Britain's vote to exit the European Union sent U.S. stocks plunging. Elly Park reports.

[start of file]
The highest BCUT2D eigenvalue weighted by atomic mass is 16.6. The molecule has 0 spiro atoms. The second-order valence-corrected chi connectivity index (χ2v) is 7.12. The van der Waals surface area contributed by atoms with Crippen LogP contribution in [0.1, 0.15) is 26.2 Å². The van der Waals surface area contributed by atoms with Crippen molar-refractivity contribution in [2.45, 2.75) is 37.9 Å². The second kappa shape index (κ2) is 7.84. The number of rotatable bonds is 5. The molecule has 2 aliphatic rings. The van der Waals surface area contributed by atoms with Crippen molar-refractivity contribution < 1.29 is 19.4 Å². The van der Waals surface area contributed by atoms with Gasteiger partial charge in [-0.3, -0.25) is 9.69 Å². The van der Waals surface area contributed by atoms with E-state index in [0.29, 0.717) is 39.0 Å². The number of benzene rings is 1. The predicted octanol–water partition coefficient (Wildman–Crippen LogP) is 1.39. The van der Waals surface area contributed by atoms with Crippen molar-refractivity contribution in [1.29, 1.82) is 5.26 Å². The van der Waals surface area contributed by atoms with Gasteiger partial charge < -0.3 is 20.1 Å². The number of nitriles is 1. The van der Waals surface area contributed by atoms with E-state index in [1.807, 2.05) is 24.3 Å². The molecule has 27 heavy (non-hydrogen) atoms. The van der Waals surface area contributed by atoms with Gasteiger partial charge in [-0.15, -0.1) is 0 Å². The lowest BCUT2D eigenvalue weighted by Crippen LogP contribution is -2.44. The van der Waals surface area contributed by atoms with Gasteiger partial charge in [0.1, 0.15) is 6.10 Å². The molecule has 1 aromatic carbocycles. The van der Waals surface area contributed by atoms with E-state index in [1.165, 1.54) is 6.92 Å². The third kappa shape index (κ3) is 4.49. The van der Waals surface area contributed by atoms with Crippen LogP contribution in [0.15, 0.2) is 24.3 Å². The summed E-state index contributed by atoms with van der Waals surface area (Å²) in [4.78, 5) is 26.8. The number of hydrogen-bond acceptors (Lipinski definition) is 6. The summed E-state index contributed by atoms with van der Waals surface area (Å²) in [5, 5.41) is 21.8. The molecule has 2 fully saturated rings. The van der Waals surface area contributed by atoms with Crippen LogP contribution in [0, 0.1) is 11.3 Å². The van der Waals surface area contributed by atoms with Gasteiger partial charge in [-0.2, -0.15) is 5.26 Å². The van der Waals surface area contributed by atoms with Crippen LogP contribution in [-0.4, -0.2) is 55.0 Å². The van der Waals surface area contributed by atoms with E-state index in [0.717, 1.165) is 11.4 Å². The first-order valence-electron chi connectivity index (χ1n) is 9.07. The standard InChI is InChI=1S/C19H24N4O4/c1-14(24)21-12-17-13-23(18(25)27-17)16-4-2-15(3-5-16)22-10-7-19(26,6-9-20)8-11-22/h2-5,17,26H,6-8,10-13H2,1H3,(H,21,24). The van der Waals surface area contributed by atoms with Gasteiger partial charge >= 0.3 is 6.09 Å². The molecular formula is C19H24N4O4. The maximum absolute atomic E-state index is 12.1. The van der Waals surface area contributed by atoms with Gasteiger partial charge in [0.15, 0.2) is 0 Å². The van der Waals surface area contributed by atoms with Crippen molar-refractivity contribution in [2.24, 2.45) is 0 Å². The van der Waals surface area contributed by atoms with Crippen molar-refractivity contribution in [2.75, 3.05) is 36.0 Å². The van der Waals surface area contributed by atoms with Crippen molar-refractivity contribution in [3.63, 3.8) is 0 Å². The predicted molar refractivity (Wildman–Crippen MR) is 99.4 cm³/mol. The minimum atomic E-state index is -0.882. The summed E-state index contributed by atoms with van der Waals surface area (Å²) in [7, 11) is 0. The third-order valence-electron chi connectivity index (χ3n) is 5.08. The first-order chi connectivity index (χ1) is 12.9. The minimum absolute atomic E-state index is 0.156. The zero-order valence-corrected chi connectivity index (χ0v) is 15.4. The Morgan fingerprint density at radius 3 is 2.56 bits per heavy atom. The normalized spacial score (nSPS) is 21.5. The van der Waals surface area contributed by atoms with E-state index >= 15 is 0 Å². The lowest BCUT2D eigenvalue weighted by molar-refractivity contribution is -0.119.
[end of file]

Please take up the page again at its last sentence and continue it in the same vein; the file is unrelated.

The Dow tumbled more than 500 points out of the gate after Britain voted to quit the European Union. When trading ended, the blue chips and S&P 500 recorded their biggest one-day drop since August. For the week, the Dow, Nasdaq, and S&P 500 fell. The Federal Reserve sought to calm the markets, but speculation rose that it could cut interest rates to shield the economy from any global fallout. State Street's Michael Arone: (SOUNDBITE) MICHAEL ARONE, CHIEF INVESTMENT STRATEGIST, STATE STREET GLOBAL ADVISORS, (ENGLISH) SAYING: "What's likely to happen, though, is you'll see some inertia. You'll see some business, consumer confidence that will be challenged because the future environment is uncertain. And that's certainly going to weigh on economic growth." Those fears of an economic slowdown clobbered travel-related stocks, like American Airlines, Priceline, and Norwegian Cruise Line. Bank stocks got whacked. The sharp drop in Treasury yields and commodity prices after the Brexit vote could further hurt banks. Investors flocked to safe havens, driving up the dollar, government bonds, and gold. In Europe, German and French stocks plummeted, getting slammed even harder than British stocks.